Czeslaw Milosz

April is the Cruelest Month

NPG x88526,Thomas Stearns ('T.S.') Eliot,by Ida Kar

T.S. Eliot is this month’s poet. Last month’s poet was Milosz and it was a great success that is,  I learned a great deal. I am more familiar with Eliot but just couldn’t resist dedicating the month of April to studying his works.  Where to begin? I suppose The Waste Land or The Four Quartets would be a good start.

Upon Reading Milosz

I read a poet’s work,

I think how long it took to write,

Of what he saw and I did not.

Concise and hammered

not in metal, in –

meter, rhythm, rhyme and word,

Wrought in inked heart-blood,

There he is.

I close the book,

set it down

Atop the coffee table

and go about my day –

Like a cloth pattern imprinted for a time

on my skin

His images and verse,

press upon my mind.

Milosz, Precision and Storybooks.

Preface

First, plain speech in the mother tongue.
Hearing it, you should be able to see
Apple trees, a river, the bend of a road,
As if in a flash of summer lightning.

And it should contain more than images.
It has been lured by singsong,
A daydream, melody. Defenseless,
It was bypassed by the sharp, dry world.

You often ask yourself why you feel shame
Whenever you look through a book of poetry.
As if the author, for reasons unclear to you,
Addressed the worse side of your nature,
Pushing aside thought, cheating thought.

Seasoned with jokes, clowning, satire,
Poetry still knows how to please.
Then its excellence is much admired.
But the grave combats where life is at stake
Are fought in prose. It was not always so.

And our regret has remained unconfessed.
Novels and essays serve but will not last.
One clear stanza can take more weight
Than a whole wagon of elaborate prose.

Czeslaw Milosz
reading1
There is a lot going on within this poem-  I especially love the last stanza. The importance of precision seems to be a reoccurring theme of his and as a mother, who is preoccupied with diapers, children, laundry and storybooks, I began to relate this theme to Children’s Literature.
    Lack of precision irritates me and seems to be a problem in children’s story books. When I read to my children, some books just D-R-A-G on.  The reader shouldn’t be muttering to himself, “how much longer?”  A poem or story should move forward without being too wordy; Quick and crisp details carrying it forward. The reader should desire to read on.
I am guilty of abridging poorly written storybooks just to get it over with. When I find myself doing this, I look at the book and think, ‘why do I have this on my shelf?’ And if it doesn’t have excellent illustrations that stand on its own-out it goes.
At times, when I am pressed for time and don’t feel like reading a lengthy book, I get Beatrix Potter’s little tale, “The Story of the Fierce Bad Rabbit.” It’s very concise, minimalistic even and my children love it.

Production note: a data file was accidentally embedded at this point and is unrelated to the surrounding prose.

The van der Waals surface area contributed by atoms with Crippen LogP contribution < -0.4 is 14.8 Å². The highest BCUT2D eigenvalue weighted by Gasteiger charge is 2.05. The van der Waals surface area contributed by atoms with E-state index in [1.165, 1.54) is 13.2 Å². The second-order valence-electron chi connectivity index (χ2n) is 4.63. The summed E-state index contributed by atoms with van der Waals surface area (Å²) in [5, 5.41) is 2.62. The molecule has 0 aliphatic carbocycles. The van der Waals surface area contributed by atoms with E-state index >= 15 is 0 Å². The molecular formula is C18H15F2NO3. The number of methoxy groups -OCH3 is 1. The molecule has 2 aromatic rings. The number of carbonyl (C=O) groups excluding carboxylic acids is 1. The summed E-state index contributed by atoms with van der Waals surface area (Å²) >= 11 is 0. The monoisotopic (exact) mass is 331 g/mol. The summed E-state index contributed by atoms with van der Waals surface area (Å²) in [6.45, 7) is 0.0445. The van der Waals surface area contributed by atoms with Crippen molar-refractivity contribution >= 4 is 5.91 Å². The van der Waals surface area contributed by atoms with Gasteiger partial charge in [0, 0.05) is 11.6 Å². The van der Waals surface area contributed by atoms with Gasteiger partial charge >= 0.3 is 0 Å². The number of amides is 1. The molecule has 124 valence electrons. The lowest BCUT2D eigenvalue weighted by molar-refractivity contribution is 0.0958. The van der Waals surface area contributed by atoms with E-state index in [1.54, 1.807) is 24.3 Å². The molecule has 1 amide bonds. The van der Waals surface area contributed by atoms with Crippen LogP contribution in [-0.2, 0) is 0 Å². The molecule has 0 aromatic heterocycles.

Another problem of children’s literature, which Tolkien touches on in some of his writings, is “sniggering” tones. But, of course, that’s another story entirely.

Toads and Ashes

Here’s a poem for you on this Ash Wed:

At A Certain Age

We wanted to confess our sins but there were no takers.
White clouds refused to accept them, and the wind
Was too busy visiting sea after sea.
We did not succeed in interesting the animals.
Dogs, disappointed, expected an order,
A cat, as always immoral, was falling asleep.
A person seemingly very close
Did not care to hear of things long past.
Conversations with friends over vodka or coffee
Ought not be prolonged beyond the first sign of boredom.
It would be humiliating to pay by the hour
A man with a diploma, just for listening.
Churches. Perhaps churches. But to confess there what?
That we used to see ourselves as handsome and noble
Yet later in our place an ugly toad
Half-opens its thick eyelid
And one sees clearly: “That’s me.”

Czeslaw Milosz
toad
Some quick thoughts:
I love the movement of this poem: It begins with inner turmoil and quickly moves to the sky and wind. The sinner finding no rest in the clouds, turns to the land and its creatures. The description of the dog and cat brings the poem to earth in one quick sweep and invoke the domestic life. They are uninterested and disappointed. He moves to humanity. Friends are indifferent and how humiliating and sterile it would be to pay someone!
We have a turning point – Churches – Clouds, animals, friends, professionals – Churches.  The tone seems to shift a bit with the turning point. The examination of conscience begins. What is this unrest? “But to confess what?” The poet seems unsatisfied with what he knows he should confess. Pride. He thought himself noble but now he is no more than a  toad. His description is so perfect! Slit eyes -half open. The image of the toad brings to mind both land and sea, the mythical fairy tales and the factual, the scientific- both body and soul. The poem ends with knowledge of self- seeing oneself as is, and not what’s thought to be. And so, this Ash Wed, let us remember what we really are – Toads and Ashes.